“(B)
The energy industry, including electric utilities and manufacturers recommended by the Energy Sector coordinating councils.
“(C)
(i)
The Department of Homeland Security; or
“(ii)
the Industrial Control Systems Cyber Emergency Response Team.
“(D)
The North American Electric Reliability Corporation.
“(E)
The Nuclear Regulatory Commission.
“(F)
(i)
The Office of the Director of National Intelligence; or
“(ii)
the intelligence community (as defined in section 3 of the National Security Act of 1947 (50 U.S.C. 3003)).
“(G)
(i)
The Department of Defense; or
“(ii)
the Assistant Secretary of Defense for Homeland Security and America’s Security Affairs.
“(H)
A State or regional energy agency.
“(I)
A national research body or academic institution.
“(J)
The National Laboratories.
“(d) Reports on the Program.—
“(1) Interim report.—Not later than 180 days after the date on which funds are first disbursed under the Program, the Secretary shall submit to the appropriate congressional committees an interim report that—
“(A)
describes the results of the Program;
“(B)
includes an analysis of the feasibility of each method studied under the Program; and
“(C)
describes the results of the evaluations conducted by the working group established under subsection (c)(1).
“(2) Final report.—Not later than 2 years after the date on which funds are first disbursed under the Program, the Secretary shall submit to the appropriate congressional committees a final report that—
“(A)
describes the results of the Program;
“(B)
includes an analysis of the feasibility of each method studied under the Program; and
“(C)
describes the results of the evaluations conducted by the working group established under subsection (c)(1).
“(e) Exemption From Disclosure.—Information shared by or with the Federal Government or a State, Tribal, or local government under this section—
“(1)
shall be deemed to be voluntarily shared information;
“(2)
shall be exempt from disclosure under section 552 of title 5, United States Code, or any provision of any State, Tribal, or local freedom of information law, open government law, open meetings law, open records law, sunshine law, or similar law requiring the disclosure of information or records; and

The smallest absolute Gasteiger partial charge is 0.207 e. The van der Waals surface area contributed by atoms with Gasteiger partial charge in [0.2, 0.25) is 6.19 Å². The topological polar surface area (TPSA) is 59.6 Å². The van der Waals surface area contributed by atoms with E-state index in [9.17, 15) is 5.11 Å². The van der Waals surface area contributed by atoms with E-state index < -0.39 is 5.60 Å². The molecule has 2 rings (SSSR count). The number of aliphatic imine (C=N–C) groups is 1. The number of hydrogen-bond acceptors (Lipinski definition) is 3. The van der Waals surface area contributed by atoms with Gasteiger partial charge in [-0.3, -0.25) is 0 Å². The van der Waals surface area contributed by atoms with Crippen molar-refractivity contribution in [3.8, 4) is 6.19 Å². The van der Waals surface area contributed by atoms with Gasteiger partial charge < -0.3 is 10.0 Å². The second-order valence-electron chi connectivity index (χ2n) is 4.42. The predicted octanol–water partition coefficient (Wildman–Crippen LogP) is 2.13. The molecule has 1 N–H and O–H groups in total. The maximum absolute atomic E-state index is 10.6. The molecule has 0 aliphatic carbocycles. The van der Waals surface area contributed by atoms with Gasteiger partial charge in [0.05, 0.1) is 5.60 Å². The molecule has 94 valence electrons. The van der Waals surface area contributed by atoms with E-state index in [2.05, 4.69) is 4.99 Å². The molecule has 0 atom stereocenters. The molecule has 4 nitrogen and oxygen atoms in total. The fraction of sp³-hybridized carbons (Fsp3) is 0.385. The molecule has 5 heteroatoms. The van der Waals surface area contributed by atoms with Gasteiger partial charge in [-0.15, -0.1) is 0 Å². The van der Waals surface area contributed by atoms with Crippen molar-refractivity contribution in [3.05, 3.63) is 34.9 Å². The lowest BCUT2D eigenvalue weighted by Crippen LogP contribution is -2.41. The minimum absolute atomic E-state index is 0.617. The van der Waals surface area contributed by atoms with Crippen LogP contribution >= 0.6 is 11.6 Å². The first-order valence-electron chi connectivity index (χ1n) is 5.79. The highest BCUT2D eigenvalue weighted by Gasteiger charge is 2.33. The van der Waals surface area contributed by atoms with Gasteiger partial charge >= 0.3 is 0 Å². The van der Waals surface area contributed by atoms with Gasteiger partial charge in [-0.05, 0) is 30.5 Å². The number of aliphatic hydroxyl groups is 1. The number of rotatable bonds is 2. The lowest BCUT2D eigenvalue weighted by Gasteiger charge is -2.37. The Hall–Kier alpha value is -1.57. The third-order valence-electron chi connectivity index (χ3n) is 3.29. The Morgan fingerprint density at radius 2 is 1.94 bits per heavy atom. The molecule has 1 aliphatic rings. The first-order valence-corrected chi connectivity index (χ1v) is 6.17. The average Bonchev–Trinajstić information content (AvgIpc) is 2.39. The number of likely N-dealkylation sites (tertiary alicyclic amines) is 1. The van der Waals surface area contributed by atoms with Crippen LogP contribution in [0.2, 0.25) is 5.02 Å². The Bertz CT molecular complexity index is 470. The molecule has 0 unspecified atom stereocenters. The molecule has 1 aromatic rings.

“(3)
shall be withheld from the public, without discretion, under section 552(b)(3) of title 5, United States Code, and any provision of any State, Tribal, or local law requiring the disclosure of information or records.
“(f) Protection From Liability.—
“(1) In general.—A cause of action against a covered entity for engaging in the voluntary activities authorized under subsection (b)—
“(A)
shall not lie or be maintained in any court; and
“(B)
shall be promptly dismissed by the applicable court.
“(2) Voluntary activities.—
Nothing in this section subjects any covered entity to liability for not engaging in the voluntary activities authorized under subsection (b).
“(g) No New Regulatory Authority for Federal Agencies.—
Nothing in this section authorizes the Secretary or the head of any other department or agency of the Federal Government to issue new regulations.
“(h) Authorization of Appropriations.—
“(1) Pilot program.—
There is authorized to be appropriated $10,000,000 to carry out subsection (b).
“(2) Working group and report.—
There is authorized to be appropriated $1,500,000 to carry out subsections (c) and (d).
“(3) Availability.—
Amounts made available under paragraphs (1) and (2) shall remain available until expended.”